The bad news is that data breaches are impossible to predict and it is impossible to protect against every type of possible breach. Unfortunately, even the strongest policies, precautions and security measures cannot protect an entity from a hacker, thief or an employee or business associate’s honest mistake. As more providers and institutions adopt electronic health record systems and digitize their records, data breaches will continue to occur and large breaches will be spotlighted by the media. Pursuant to the regulations, a covered entity must alert a prominent media outlet if a reported breach affects more than 500 people of that state. Based on the events of last year alone, it is clear that the media loves to report on data breaches and will continue to do so. Hopefully this public exposure will serve to increase accountability to the public rather than instill fear in the public and hurt consumer confidence in the EHR movement.
The good news is that more can be done by providers and institutions to prevent harmful and costly data breaches. Data security and patient privacy should be the focus of the industry in the upcoming years because it is just as important as meaningful use certification. The benefits flowing from the Medicare incentive payments that an institution may receive under the Affordable Care Act can be canceled out in the event of a large and debilitating data breach. It would be wise for covered entities to focus on preventing data breaches as much as achieving meaningful use.
There is no easy solution to preventing breaches, but encryption is one surefire way an entity can better protect itself from a costly breach. As entities become more familiar with EHR systems and recognize the risks involved in storing and transferring PHI data, implementing encryption technology should become a top priority for each entity.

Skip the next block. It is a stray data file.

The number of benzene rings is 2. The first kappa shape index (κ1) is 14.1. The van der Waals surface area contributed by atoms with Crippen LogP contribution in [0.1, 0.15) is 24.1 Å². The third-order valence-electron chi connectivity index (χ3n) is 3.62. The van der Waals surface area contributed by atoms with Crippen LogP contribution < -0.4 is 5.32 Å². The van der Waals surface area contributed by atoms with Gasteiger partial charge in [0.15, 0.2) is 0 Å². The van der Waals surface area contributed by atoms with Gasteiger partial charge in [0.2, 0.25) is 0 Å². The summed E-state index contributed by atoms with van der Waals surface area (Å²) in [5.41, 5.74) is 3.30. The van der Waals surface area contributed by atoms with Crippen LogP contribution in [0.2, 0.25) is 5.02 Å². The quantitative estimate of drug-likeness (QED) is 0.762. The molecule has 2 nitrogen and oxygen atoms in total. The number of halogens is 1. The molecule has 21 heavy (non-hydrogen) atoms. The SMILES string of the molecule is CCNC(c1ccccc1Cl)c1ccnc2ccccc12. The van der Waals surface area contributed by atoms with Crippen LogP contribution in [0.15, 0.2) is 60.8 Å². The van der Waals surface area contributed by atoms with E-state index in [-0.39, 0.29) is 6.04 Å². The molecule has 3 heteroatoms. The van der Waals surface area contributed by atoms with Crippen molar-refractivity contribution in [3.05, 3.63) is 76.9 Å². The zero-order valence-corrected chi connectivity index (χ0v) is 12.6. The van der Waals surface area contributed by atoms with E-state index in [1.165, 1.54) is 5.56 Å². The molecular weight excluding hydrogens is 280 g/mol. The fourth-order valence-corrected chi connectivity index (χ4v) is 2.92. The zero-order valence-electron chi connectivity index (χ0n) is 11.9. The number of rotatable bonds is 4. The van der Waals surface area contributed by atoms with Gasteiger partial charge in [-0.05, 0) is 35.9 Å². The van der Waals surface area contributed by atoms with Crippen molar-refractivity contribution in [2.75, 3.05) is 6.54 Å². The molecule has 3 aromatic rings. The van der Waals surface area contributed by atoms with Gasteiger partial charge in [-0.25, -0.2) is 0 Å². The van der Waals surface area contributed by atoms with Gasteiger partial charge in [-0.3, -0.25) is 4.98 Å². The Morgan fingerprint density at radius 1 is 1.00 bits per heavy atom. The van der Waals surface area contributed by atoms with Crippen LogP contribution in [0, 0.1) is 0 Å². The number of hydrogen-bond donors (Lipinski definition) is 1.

Encryption of PHI is a major step a provider or institution can take to secure its sensitive patient data. Encryption is the use of an algorithmic process to transform data into a form in which there is a low probability of assigning meaning without use of a confidential process or key. According to a Guidance from HHS, if an entity encrypts its data in accordance with the National Institute of Standards and Technology standards for encryption, then any breach of the encrypted data falls within a safe harbor and does not have to be reported. This is an incredibly important safe harbor that could save an entity a lot of money. It is shocking that more entities, especially those with the means and resources to install a qualifying encryption system, do not utilize encryption technology on any of their electronic devices, especially portable devices.
Of the 385 reported breach incidents, thirty-nine percent involved a lost or stolen laptop or other portable media device containing unencrypted PHI. A report recently released by Redspin, an IT security firm, states that data breaches stemming from employees losing unencrypted devices spiked 525 percent in the last year alone. This statistic confirms that devices, including laptops, tablets and smartphones, pose a very high risk for a data breach. Redspin reported that eighty-one percent of healthcare organizations now use smartphones, iPads, and other tablets, but forty-nine percent of respondents in a recent healthcare IT poll by the Ponemon Institute said that nothing was being done to protect the data on those devices. At the very least, these reports and the statistics on HHS’s “Wall of Shame” should encourage entities to encrypt their portable electronic devices that contain sensitive PHI.